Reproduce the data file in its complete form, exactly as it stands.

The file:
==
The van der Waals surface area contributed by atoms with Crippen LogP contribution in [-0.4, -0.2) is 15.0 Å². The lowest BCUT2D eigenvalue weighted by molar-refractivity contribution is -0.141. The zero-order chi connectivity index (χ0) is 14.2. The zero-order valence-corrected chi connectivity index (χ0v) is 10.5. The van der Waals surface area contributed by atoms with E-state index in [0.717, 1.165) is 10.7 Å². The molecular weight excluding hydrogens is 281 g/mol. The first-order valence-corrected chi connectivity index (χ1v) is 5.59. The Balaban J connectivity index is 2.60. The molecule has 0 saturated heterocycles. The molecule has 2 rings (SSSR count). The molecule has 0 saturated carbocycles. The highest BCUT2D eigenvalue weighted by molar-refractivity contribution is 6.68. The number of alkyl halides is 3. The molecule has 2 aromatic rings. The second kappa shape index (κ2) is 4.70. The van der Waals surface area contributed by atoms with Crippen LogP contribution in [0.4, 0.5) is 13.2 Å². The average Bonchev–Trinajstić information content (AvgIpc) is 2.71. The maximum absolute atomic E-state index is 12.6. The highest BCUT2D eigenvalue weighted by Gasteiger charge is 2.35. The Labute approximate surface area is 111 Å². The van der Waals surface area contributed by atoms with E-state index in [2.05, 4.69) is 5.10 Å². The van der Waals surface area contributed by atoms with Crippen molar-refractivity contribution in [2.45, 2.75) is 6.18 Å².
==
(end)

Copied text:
The van der Waals surface area contributed by atoms with Crippen LogP contribution in [-0.4, -0.2) is 15.0 Å². The lowest BCUT2D eigenvalue weighted by molar-refractivity contribution is -0.141. The zero-order chi connectivity index (χ0) is 14.2. The zero-order valence-corrected chi connectivity index (χ0v) is 10.5. The van der Waals surface area contributed by atoms with E-state index in [0.717, 1.165) is 10.7 Å². The molecular weight excluding hydrogens is 281 g/mol. The first-order valence-corrected chi connectivity index (χ1v) is 5.59. The Balaban J connectivity index is 2.60. The molecule has 0 saturated heterocycles. The molecule has 2 rings (SSSR count). The molecule has 0 saturated carbocycles. The highest BCUT2D eigenvalue weighted by molar-refractivity contribution is 6.68. The number of alkyl halides is 3. The molecule has 2 aromatic rings. The second kappa shape index (κ2) is 4.70. The van der Waals surface area contributed by atoms with Crippen LogP contribution in [0.4, 0.5) is 13.2 Å². The average Bonchev–Trinajstić information content (AvgIpc) is 2.71. The maximum absolute atomic E-state index is 12.6. The highest BCUT2D eigenvalue weighted by Gasteiger charge is 2.35. The Labute approximate surface area is 111 Å². The van der Waals surface area contributed by atoms with E-state index in [2.05, 4.69) is 5.10 Å². The van der Waals surface area contributed by atoms with Crippen molar-refractivity contribution in [2.45, 2.75) is 6.18 Å².